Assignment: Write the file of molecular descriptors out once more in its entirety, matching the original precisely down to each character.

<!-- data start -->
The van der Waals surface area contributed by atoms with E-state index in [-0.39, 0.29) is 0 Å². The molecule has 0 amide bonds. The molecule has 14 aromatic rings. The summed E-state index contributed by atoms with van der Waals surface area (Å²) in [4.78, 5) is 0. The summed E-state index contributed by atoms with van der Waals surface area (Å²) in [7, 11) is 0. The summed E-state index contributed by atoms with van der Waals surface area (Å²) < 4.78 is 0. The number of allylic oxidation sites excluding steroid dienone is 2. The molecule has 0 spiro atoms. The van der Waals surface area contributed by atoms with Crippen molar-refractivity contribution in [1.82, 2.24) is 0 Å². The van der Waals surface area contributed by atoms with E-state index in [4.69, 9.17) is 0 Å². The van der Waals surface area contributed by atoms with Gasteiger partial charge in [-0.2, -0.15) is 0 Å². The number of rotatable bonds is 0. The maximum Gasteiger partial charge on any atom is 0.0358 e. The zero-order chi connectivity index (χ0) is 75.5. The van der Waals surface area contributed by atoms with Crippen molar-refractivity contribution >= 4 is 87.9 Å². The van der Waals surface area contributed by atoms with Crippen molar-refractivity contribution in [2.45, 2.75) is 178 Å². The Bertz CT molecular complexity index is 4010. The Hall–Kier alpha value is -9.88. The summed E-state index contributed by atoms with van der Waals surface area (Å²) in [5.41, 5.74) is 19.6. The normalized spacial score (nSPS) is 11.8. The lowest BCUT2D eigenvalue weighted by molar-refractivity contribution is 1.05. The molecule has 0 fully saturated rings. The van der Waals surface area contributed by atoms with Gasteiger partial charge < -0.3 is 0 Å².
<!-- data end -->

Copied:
The van der Waals surface area contributed by atoms with E-state index in [-0.39, 0.29) is 0 Å². The molecule has 0 amide bonds. The molecule has 14 aromatic rings. The summed E-state index contributed by atoms with van der Waals surface area (Å²) in [4.78, 5) is 0. The summed E-state index contributed by atoms with van der Waals surface area (Å²) in [7, 11) is 0. The summed E-state index contributed by atoms with van der Waals surface area (Å²) < 4.78 is 0. The number of allylic oxidation sites excluding steroid dienone is 2. The molecule has 0 spiro atoms. The van der Waals surface area contributed by atoms with Crippen molar-refractivity contribution in [1.82, 2.24) is 0 Å². The van der Waals surface area contributed by atoms with E-state index in [4.69, 9.17) is 0 Å². The van der Waals surface area contributed by atoms with Gasteiger partial charge in [-0.2, -0.15) is 0 Å². The number of rotatable bonds is 0. The maximum Gasteiger partial charge on any atom is 0.0358 e. The zero-order chi connectivity index (χ0) is 75.5. The van der Waals surface area contributed by atoms with Crippen molar-refractivity contribution >= 4 is 87.9 Å². The van der Waals surface area contributed by atoms with Crippen molar-refractivity contribution in [2.45, 2.75) is 178 Å². The Bertz CT molecular complexity index is 4010. The Hall–Kier alpha value is -9.88. The summed E-state index contributed by atoms with van der Waals surface area (Å²) in [5.41, 5.74) is 19.6. The normalized spacial score (nSPS) is 11.8. The lowest BCUT2D eigenvalue weighted by molar-refractivity contribution is 1.05. The molecule has 0 fully saturated rings. The van der Waals surface area contributed by atoms with Gasteiger partial charge < -0.3 is 0 Å².